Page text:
...

Mueller’s Latest Indictment Contradicts Evidence In The Public Domain Disobedient Media

...

The Magic Of Novichok – Deadly Agent Found In Perfume Bottle Moon of Alabama

...

Dark Patterns: How Tech Companies Use Interface Design to Undermine Online Privacy Privacy News Online

I toured Lennar’s Amazon smart home — here’s what it’s like Inman (Clive). Clive: “My take: ‘Alexa, show me a dystopian vision of exurban sprawl where the surveillance state knows my every move, even at home; and while you’re at it, explain to me what’s going on with the landscaping in front of my garage preventing its presumable intended use by vehicles.'”


echoJuly 17, 2018 9:20 AM

@bttb

Oh heck and I thought I was fussy. Yes, a lot of my effort with respect to bringing a case has been with selecting the right lawyer. This can be a difficult thing for a lot of reasonsbut also very important especially when cases may involve certain kinds of sensitivity and trust issues and understanding of the case.

Thanks for the links. I can add them to my database as a citation that I'm not being difficult for the sake of being difficult.

As an update I got ahead of the eight week complaint deadline and contacted the Legal Ombudsman. The short version is this can be expensive for the lawyers concerned but free for me. (Yay!) The other thing is other people have complained about blanket bans on recieving electronic documents. I was concerned the issue would be dropped if the lawyers played nice but the Legal Ombudman confirmed to me that they can progress an issue with the legal profession (and hopefully other agencies such as the Equality and Human Rights Commission and Health and Safety Executive etecetera if applicable). The operative I spoke with offered comment which I won't disclose but I can say that I am keen in the public interest that people get the very best representation and where the legal profession may not be in tune with this and where document handling is an issue or even a discriminatory issue then it is an area which must be challenged for a lot of reasons.

vas pupJuly 17, 2018 10:00 AM

The cameras that know if you're happy - or a threat:

https://www.bbc.com/news/business-44799239

"Facial recognition tech is becoming more sophisticated, with some firms claiming it can even read our emotions and detect suspicious behaviour. But what implications does this have for privacy and civil liberties?"

"WeSee says it has been working with a "high profile" organisation in law enforcement to analyse people who are being interviewed.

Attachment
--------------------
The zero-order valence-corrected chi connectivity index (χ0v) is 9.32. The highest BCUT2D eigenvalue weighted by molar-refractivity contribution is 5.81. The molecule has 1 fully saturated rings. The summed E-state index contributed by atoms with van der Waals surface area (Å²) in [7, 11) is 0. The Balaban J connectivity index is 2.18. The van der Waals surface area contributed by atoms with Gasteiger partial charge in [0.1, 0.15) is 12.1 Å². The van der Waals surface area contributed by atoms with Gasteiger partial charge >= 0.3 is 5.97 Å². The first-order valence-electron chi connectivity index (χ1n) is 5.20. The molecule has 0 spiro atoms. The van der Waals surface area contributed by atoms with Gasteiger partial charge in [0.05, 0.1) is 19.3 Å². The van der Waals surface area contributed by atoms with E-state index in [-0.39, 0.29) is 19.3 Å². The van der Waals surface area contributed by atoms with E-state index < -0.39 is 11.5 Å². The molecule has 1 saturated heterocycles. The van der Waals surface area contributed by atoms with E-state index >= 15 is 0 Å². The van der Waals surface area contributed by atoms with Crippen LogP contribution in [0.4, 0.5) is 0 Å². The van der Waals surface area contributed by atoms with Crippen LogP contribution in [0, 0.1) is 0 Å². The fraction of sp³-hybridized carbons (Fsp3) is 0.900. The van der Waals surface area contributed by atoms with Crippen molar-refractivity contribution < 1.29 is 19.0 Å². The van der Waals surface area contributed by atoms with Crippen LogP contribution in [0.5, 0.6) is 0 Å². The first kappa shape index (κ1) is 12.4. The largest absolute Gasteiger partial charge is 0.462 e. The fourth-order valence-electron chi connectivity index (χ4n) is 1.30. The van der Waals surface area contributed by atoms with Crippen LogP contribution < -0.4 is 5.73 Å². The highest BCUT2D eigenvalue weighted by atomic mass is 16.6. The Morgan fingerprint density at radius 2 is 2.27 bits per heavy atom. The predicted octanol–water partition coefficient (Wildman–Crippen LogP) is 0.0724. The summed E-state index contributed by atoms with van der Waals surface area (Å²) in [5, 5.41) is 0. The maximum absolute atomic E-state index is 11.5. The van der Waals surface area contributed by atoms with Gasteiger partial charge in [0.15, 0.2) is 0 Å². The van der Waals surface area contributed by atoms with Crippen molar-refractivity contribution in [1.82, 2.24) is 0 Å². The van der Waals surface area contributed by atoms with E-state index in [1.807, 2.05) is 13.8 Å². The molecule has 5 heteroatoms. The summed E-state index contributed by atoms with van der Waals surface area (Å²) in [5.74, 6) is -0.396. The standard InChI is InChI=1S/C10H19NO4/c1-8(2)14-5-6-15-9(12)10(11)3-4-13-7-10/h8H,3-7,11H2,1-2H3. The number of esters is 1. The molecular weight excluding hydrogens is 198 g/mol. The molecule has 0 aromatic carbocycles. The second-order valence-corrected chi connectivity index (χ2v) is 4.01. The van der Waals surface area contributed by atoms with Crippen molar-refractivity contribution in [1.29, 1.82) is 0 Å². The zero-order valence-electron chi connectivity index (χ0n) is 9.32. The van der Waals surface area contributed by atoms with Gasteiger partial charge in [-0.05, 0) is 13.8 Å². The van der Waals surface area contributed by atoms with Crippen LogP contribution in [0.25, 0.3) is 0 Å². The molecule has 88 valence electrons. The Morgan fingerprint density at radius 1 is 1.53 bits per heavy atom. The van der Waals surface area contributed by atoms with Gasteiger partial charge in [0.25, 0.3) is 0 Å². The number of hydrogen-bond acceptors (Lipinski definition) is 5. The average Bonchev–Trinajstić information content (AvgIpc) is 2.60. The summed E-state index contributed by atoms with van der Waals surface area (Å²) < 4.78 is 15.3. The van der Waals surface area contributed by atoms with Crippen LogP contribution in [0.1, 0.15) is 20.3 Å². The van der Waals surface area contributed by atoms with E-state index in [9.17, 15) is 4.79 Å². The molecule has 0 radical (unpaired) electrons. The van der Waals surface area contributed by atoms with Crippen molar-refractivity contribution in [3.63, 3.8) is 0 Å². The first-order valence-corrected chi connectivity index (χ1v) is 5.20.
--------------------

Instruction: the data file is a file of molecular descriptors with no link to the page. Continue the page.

"Using only low-quality video footage, our technology has the ability to determine an individual's state of mind or intent through their facial expressions, posture, gestures and movement," chief executive David Fulton tells the BBC."

[!!!!!]"The key question we always ask ourselves is: Who is building this technology and for what purposes?" says Privacy International's Frederike Kaltheuner.

"Is it used to help us - or to judge, assess and control us?"

WeatherJuly 17, 2018 11:17 AM

@echo in my country they have justifi of the peace, some time they are old (olden days), try another. If you are trying to say computer stuff, it will get thrown out, I don't have a answer who you could turn to, but sorry to say the internet is the only way to say it.
(I'm in the same boat as you)

Tim StevensJuly 17, 2018 11:45 AM

@Al

Thank for you clarification (way earlier, before all the Clive bashing). I agree that Section 1030, part B of the definition of protected computer "(B)which is used in or affecting interstate or foreign commerce or communication" could maybe apply to an email server, due to the term "communication".

I do think our laws need to be better written and more comprehensive, to include hacking into private organizations, maybe with a different level of penalty if deemed less severe than hacking into a financial institution (though that's harder to codify in general, seems to depend on the specific instance so probably better left up to a judge to determine in each case).

Tim

HmmJuly 17, 2018 1:42 PM

@Tim Stevens

It's not Clive bashing, it's fact enforcement.

Fact : Russia meddled in the US election. That's undisputed except by agents of Vladimir Putin.

Clive just got in the way of the truth beam. He'll be more careful I think, as should we all be.

But you might notice, he didn't want to answer the basic question I asked above.
I assume that's because his answer to that would not be of a factual basis.

The media did not invent all of this, and anyone who says so will be held to account their assertion.

Lying in public deliberately is rude as hell.

vas pupJuly 17, 2018 2:49 PM

@Clive:
I have three questions:
(1)Do you have in UK indictment by Grand Jury or that is only currently North American tool to place somebody in club fed for up to 18 month for contempt of court which actually is attempt to use your right set in 5th Amendment of US Constitution?